The Full Federal Court in Australia has dismissed an appeal by the often controversial secondary ticketing website Viagogo which was trying to overturn an earlier ruling that it breached the country’s consumer rights laws and should therefore pay a penalty of AUS$7 million.
In their ruling issued yesterday, the appeal judges stated: “Notwithstanding that Viagogo is not happy with the result, it has failed to establish error on the part of the primary judge in the application of the relevant legal principles or in fact-finding. The appeal on liability must [therefore] be dismissed”.
The legal action against Viagogo in Australia was pursued by the Australian Competition & Consumer Commission. The main issues identified by the Australian regulator regarding Viagogo’s operations pretty much mirrored the issues raised by campaigners and regulators in other countries.
That included the resale site’s frequent use of the word ‘official’, when it was – in fact – not an official seller of any tickets at all. Also, Viagogo’s practice of suggesting that tickets were running out for a show, when statements about the scarcity of tickets only ever related to the number of touted tickets being sold on its own platform. And the secondary ticketing firm’s substantial but often hidden fees.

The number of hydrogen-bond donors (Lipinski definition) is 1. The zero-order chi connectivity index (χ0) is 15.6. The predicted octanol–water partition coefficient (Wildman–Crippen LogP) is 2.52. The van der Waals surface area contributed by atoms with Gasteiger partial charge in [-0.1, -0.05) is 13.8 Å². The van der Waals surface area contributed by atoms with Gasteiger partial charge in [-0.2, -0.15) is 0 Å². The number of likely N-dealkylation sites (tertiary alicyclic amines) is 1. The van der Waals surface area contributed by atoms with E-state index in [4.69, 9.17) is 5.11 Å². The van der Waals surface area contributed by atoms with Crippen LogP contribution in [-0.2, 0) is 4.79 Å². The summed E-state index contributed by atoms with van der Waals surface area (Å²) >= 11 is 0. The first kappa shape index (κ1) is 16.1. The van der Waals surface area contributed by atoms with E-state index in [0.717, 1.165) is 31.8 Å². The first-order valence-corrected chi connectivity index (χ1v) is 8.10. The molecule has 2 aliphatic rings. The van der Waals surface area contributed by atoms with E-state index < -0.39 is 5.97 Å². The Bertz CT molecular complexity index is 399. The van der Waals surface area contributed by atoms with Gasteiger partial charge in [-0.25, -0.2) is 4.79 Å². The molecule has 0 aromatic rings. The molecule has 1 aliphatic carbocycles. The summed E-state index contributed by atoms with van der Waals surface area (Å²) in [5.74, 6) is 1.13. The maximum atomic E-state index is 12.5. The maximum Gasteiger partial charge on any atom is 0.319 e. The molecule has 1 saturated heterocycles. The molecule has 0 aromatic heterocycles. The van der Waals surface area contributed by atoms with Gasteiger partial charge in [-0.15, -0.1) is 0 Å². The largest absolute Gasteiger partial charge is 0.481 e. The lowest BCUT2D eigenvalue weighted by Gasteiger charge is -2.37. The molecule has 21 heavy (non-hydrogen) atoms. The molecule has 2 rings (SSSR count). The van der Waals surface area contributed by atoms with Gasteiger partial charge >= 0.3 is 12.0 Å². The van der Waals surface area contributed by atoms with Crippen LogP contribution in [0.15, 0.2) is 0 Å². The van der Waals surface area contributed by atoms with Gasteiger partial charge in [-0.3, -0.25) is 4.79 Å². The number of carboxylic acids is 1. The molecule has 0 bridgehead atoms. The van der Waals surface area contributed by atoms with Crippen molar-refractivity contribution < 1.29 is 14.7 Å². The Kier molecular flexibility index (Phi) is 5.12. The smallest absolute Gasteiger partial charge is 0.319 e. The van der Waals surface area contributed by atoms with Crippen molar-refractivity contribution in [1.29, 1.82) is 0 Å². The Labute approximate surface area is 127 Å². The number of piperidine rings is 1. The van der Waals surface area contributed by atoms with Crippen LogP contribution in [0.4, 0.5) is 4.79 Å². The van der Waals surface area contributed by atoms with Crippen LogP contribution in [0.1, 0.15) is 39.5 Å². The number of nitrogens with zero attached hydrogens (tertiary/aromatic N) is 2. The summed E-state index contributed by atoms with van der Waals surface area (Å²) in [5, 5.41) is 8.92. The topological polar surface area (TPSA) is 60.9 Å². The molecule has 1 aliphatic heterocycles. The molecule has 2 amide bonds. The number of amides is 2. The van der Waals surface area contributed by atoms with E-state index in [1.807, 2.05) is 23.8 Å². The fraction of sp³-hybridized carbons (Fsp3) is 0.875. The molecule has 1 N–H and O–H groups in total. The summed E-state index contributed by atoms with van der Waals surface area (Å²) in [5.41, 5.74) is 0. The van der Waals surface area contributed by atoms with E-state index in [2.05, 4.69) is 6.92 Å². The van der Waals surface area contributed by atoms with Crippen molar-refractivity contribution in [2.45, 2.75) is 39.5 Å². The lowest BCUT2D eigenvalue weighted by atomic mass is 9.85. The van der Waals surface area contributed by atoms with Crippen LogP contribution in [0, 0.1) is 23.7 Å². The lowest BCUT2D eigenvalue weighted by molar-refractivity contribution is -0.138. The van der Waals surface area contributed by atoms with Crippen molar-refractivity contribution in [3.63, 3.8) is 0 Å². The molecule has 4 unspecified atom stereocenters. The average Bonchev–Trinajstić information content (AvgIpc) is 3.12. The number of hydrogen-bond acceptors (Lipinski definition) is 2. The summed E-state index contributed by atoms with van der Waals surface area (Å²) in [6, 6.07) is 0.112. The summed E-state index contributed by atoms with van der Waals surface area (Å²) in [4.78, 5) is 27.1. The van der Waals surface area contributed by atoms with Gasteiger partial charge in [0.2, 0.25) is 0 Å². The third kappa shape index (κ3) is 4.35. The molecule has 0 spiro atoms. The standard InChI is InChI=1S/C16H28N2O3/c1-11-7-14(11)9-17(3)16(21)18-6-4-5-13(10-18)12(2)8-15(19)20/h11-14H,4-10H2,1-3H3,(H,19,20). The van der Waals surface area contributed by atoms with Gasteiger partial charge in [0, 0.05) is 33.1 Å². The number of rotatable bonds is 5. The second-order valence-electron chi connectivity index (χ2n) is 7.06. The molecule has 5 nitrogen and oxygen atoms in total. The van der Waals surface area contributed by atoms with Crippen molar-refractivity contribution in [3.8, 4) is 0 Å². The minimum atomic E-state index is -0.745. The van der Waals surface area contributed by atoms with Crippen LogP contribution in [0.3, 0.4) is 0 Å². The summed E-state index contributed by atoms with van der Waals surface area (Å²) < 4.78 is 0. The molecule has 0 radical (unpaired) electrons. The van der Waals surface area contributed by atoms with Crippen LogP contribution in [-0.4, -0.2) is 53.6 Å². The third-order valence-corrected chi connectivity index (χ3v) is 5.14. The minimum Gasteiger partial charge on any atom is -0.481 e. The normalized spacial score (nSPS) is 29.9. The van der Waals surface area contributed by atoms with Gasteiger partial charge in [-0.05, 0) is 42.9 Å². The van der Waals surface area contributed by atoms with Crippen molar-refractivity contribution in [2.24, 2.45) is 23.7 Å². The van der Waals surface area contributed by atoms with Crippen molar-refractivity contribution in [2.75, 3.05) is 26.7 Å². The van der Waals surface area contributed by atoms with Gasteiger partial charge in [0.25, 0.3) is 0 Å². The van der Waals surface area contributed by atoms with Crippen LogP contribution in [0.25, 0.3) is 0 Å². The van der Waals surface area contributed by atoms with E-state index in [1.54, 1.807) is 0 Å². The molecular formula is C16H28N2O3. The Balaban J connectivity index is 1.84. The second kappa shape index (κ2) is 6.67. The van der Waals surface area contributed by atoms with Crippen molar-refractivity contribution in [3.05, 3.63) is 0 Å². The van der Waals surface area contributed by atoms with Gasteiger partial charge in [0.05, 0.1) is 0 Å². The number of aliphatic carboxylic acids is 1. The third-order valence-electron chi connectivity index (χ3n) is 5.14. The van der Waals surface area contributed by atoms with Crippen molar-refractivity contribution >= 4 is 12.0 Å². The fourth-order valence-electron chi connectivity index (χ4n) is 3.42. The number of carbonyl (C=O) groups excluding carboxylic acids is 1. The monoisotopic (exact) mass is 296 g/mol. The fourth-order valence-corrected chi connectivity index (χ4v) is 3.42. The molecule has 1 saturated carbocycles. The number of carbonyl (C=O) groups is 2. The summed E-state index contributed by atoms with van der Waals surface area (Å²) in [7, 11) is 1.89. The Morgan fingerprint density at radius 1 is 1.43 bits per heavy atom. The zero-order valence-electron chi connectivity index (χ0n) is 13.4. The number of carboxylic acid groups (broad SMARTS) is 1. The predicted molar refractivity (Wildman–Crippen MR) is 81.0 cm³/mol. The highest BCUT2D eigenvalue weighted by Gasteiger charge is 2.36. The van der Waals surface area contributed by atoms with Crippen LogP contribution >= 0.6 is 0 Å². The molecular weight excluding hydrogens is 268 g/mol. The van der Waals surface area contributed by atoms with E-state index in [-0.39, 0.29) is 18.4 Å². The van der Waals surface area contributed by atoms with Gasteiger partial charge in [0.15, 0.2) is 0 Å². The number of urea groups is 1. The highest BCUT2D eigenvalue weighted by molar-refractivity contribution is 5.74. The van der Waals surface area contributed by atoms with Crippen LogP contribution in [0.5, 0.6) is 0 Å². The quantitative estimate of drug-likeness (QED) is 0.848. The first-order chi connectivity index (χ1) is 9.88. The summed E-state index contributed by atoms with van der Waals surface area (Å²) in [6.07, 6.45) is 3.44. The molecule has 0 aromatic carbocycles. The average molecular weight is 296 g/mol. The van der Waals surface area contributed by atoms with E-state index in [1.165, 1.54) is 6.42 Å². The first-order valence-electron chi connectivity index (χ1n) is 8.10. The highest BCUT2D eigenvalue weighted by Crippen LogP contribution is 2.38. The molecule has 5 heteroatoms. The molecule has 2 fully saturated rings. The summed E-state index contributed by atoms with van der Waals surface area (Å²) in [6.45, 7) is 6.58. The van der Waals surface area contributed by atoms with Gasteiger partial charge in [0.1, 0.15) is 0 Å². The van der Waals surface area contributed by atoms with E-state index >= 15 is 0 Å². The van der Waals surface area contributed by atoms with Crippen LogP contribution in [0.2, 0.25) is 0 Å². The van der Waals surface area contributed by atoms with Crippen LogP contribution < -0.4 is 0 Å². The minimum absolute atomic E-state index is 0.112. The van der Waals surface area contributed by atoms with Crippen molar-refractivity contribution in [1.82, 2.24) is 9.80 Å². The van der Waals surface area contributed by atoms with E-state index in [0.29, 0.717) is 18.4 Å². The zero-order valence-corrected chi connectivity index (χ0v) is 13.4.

The Federal Court first ruled back in 2019 that those practices were in violation of Australian consumer rights law. The judge hearing the case then subsequently ordered Viagogo to pay the AUS$7 million penalty, noting that the secondary ticketing company’s conduct in this domain had been deliberate and that its misleading claims had been made on “an industrial scale”.
For its part, Viagogo insisted that – by 2019 – it had already made changes to its website that dealt with the concerns the ACCC had raised. It also announced its intent to appeal the judgement, subsequently returning to the appeals division of the Federal Court, aka the Full Court.
But the appeals judges very much concurred with the original judgement. Summarising the conclusions of the appeal judges, the ACCC said yesterday: “The Full Court upheld the finding made in 2019 that Viagogo had falsely represented that it was the ‘official’ seller of tickets to particular events”.
“The Full Court”, it added, “also upheld the finding made by the primary judge that from 1 May 2017 to 26 Jun 2017, Viagogo’s website drew consumers in with a headline price but failed to sufficiently disclose additional fees or specify a single price for tickets, including a 27.6% booking fee which applied to most tickets”.
Welcoming the latest ruling in this case, ACCC Commissioner Liza Carver told reporters: “This case was about bad behaviour by an international ticket reseller that deliberately misled thousands of Australian consumers about the price they would have to pay for tickets and falsely represented that those consumers were purchasing tickets from an official site”.